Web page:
Worryingly though, these mountains lining the valley where Oshika nestles may not prove monstrous enough when it comes to blocking out the march of progress. There’s talk of a new type of Shinkansen or Bullet Train, a Shin-shinkansen as it were. One that runs on magnets. Maglev, right? The train is touted as one of the technologies that will reinvigorate Japan’s cutting edge reputation.
So through the tiny Japanese backwater of Oshika the government wants to stick the new magnetic line that’ll link Tokyo with Osaka. ‘Through’ being the operative word as at least two mammoth tunnels would be need to be burrowed out of the mountains as the line shoots across the valley. The mere construction project would ruin the rustic charm of the place, according to our host, as a constant convoy of heavy vehicles would rattle through the town day and night. Final decisions on the route of the line were to be made in September.
Who knows? The noise might scare off the deer.
A shaggy haired staff member at the ryokan, upon hearing of our interest in exploring the Japanese countryside invited us to stop by his village, just some fifteen minutes up the road from our lodgings. After a breakfast, dotted with the staple sweet, crunchy grasshoppers we hit the track and took up his offer.
Kamasawa, was rural charm personified. A tiny village of wooden shacks clinging to the mountainside. Forested peaks soared overhead. A river glinted in the valley floor far below. My heart ached. I’d been a long time out of the bush. Vermin bounty or no, I was ready to pack up and go there and then.
But we had to keep moving. There was one last destination on our tour: Shimoguri. Another mountain village perched high on a valley wall. We took a convoluted route to get there after departing Kamasawa but the wait was worth it. I’d passed through the town some years before when hitching out of the Southern Alps. Exhausted after a traverse of the range, I’d only glimpsed this mysterious little village with a perilous grip on terra firma from between half opened eyelids. What I’d seen played on my mind and I hankered for a return to the town for a better look around.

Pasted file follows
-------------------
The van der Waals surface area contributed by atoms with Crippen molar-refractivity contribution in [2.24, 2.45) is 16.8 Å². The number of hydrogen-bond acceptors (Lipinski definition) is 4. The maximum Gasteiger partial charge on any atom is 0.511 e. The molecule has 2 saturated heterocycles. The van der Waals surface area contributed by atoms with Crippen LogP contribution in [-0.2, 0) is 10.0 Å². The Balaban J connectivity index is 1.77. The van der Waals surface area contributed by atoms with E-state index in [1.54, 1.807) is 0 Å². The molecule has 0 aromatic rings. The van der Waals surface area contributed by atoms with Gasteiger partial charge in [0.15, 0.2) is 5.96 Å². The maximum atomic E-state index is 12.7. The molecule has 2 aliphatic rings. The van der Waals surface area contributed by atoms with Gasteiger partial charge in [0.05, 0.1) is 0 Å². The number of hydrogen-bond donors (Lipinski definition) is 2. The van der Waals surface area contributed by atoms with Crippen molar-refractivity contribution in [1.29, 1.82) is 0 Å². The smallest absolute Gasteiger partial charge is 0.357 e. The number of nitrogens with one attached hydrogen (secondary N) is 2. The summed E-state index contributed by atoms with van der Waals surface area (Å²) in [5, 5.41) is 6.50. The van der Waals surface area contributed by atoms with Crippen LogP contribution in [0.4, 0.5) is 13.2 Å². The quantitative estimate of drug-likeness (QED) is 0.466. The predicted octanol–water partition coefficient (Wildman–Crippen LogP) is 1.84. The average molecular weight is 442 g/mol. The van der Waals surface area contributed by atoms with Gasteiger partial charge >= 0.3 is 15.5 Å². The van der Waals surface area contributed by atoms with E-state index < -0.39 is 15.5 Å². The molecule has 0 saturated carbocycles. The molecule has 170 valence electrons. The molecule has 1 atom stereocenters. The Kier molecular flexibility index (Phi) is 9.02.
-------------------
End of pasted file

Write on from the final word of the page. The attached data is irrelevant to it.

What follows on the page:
Shimoguri is a place where the fields sit at an angle steeper than the roof of your house and the grisly old farmers chip the dirt back up hill during cultivation, in an endless struggle with the elements. We stayed one night and watched dusk descend with a couple of little girls whose father ran our lodgings. They were a pair of kids completely at home running through the grassy fields and woods in this lost little realm in one of the most crowded nations on the planet. How long I wondered before the lure of the bright lights draws them away and extinguishes the sparkle in their eyes.
At dawn we walked Shimoguri’s winding streets once more. Staring down into the gaping maw of the bottomless valley then up high to the majestic Hyakumeizan peaks of Hijiri and Tekari.
The entire existence of Shimoguri seems to fly in the face of The Law of Gravity itself. Some fifty households perched on the edge of oblivion high in the Japanese mountains.
I gave the Missus a nudge, “Maybe someday we can make it fifty-one…”